CommonLit Elementary Classrooms 7 Women’s History Month Lesson Plans for Elementary Students

Discover the women’s voices that have shaped the literary world.

Despite making up half the population, women are often underrepresented in classroom resources. Fortunately, our digital library is filled with amazing women authors. Dive into some of our favorite lessons that meet ELA standards, boost reading comprehension, and will engage and inspire your elementary students. These stories by famous women authors are the perfect fit for elementary teachers’ Women’s History Month lesson plans.  

Do What You Can” by Carolyn Sherwin Bailey (3rd Grade)

Bailey was an elementary school principal at the turn of the 20th century. Her stories, including four fables on the CommonLit website, are still widely read today. In this retelling of an old fable, one raindrop wishes to help a farmer water his crops.

Pair “Do What You Can” with “Making Books in Braille” in the Paired Text Tab. Use the two texts to prompt a discussion about helping others. How can one raindrop, or one book in braille, make a difference?

The Race of Friends” by Jane Yolen (3rd Grade)

Yolen has written over 400 children’s books, many focused on themes like nature and friendship. Find two more dinosaur themed Jane Yolen poems on CommonLit. In this poem, a child runs a baton relay race with their friend. The speaker of the poem believes the children’s collective effort is extraordinary.

Watch the video “Relay Race Technique” in the Related Media Tab for a team-building lesson. Does seeing a relay race help students understand the poem differently? To create a more dynamic lesson, ask students to try a relay race. After the race, ask them if their perception of the poem has changed.

A screenshot of the lesson paired with a poem by Jane Yolen

Amazing Auntie Anne” by Cynthia Leitich Smith (4th Grade)

Smith is a member of the Muscogee Creek Nation and children’s book author, with short stories, poems, and a book pairing in the CommonLit library. In this poem, a child learns that their legendary Great Aunt will be visiting. When the two meet, the child is excited to realize their aunt is curious about them too.

As students read this poem, ask them to pay attention to repetition, capitalization, and alliteration. How does Smith use these tools to convey a message?

Shells” by Cynthia Rylant (4th Grade)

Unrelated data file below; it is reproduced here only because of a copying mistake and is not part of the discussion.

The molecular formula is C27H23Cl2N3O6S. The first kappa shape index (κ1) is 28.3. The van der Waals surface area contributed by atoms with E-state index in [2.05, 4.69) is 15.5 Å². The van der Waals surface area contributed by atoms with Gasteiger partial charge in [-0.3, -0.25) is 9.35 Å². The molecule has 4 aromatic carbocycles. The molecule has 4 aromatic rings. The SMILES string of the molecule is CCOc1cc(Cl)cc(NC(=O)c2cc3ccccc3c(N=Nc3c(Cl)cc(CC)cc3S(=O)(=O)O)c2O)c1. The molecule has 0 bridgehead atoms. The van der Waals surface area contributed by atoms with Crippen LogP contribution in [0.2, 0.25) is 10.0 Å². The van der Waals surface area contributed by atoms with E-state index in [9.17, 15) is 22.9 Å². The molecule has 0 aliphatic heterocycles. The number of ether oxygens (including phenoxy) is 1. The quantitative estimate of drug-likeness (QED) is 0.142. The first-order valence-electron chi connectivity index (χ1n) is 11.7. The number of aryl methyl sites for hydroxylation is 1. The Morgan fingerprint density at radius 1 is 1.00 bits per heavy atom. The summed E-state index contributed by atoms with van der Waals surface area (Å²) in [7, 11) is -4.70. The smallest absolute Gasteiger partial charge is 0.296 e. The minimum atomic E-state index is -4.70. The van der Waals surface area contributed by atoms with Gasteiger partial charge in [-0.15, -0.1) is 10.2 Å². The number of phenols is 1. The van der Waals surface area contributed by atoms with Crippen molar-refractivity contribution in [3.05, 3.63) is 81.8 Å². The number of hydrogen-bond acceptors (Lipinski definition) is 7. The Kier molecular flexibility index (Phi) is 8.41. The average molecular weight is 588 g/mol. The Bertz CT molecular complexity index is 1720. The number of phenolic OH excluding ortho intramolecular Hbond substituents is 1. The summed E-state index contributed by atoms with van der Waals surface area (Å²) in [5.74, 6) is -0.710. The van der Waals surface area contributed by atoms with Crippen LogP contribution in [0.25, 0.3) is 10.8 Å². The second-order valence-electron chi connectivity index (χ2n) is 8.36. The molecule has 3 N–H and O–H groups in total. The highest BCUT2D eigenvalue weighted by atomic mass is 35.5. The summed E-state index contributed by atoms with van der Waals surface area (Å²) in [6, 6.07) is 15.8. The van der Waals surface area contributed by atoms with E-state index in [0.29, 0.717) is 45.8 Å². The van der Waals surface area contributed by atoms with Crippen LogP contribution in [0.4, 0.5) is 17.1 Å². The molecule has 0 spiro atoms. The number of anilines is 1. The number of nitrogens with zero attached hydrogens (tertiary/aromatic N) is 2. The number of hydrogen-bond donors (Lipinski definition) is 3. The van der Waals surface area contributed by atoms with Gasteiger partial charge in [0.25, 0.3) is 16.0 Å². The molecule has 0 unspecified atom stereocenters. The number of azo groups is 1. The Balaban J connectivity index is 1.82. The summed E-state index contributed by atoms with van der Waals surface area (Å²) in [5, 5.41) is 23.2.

Rylant is a children’s book author who has written over one hundred books. One of three texts on CommonLit by Rylant, this short story follows the life of a young boy named Michael who moves in with his aunt and has to adjust to new people and places.

Assessment Question 5 addresses character growth. Ask students to annotate the text when they find evidence of character growth. Then, have students write a response to the question, “How does Michael's attitude towards his Aunt Esther change throughout the story?”

La Vista” by Margarita Engle (5th Grade)

Try using “La Vista” in a Women’s History Lesson plan. This poem is one of four texts in our library by Margarita Engle, a Cuban-American poet, novelist, and journalist. In this poem, a young girl recounts a visit from her grandmother.

This poem creates an opportunity for your class to think about word choice and figurative language. Ask students to find examples of metaphors in this work. Focus the class discussion on the metaphor of embroidery that holds relationships together.

Salvador Late or Early” by Sandra Cisneros (5th Grade)

Sandra Cisneros is an American poet, novelist, and essay writer known for her eloquent writing style. With nine lessons and a book pairing for The House on Mango Street, Cisneros is one of our favorite authors at CommonLit! In this short story, Cisneros writes about a boy named Salvador who goes unnoticed by his classmates, teachers, and community. Despite this, Salvador takes care of his little brother in the face of life's daily challenges.  

Use the discussion section of this lesson to prompt a class conversation on evidence. Ask students the Discussion Question 1, “The author gives many details about Salvador throughout the story. Which do you think is the most important detail about Salvador?” Have students use the annotation tool to support their responses.

A screenshot of the first paragraph of Sandra Cisneros's short story "Salvador Late or Early."

Her Hands That Held the Stars” by Rebecca Birch (5th Grade)

Rebecca Birch is a science fiction and fantasy writer with two texts on CommonLit. Her work combines themes of bravery and environmental conscientiousness. In this short story, a young girl wants to see the stars. However, the girl lives in a future where the air is too polluted to see the sky.

Pair this short story with the video “Air Pollution” from the Related Media tab. This video will help students visualize and understand smog. Ask the class about the effects of smog in our environment compared to the environment in the story? What can we do to help ensure a future where our air is clean?

Next Steps:

Interested in finding more Women’s History Month lesson plans? Join one of our upcoming webinars!

Additionally, explore our Women’s Rights Text Set which includes 54 texts, with 14 texts specifically for elementary students.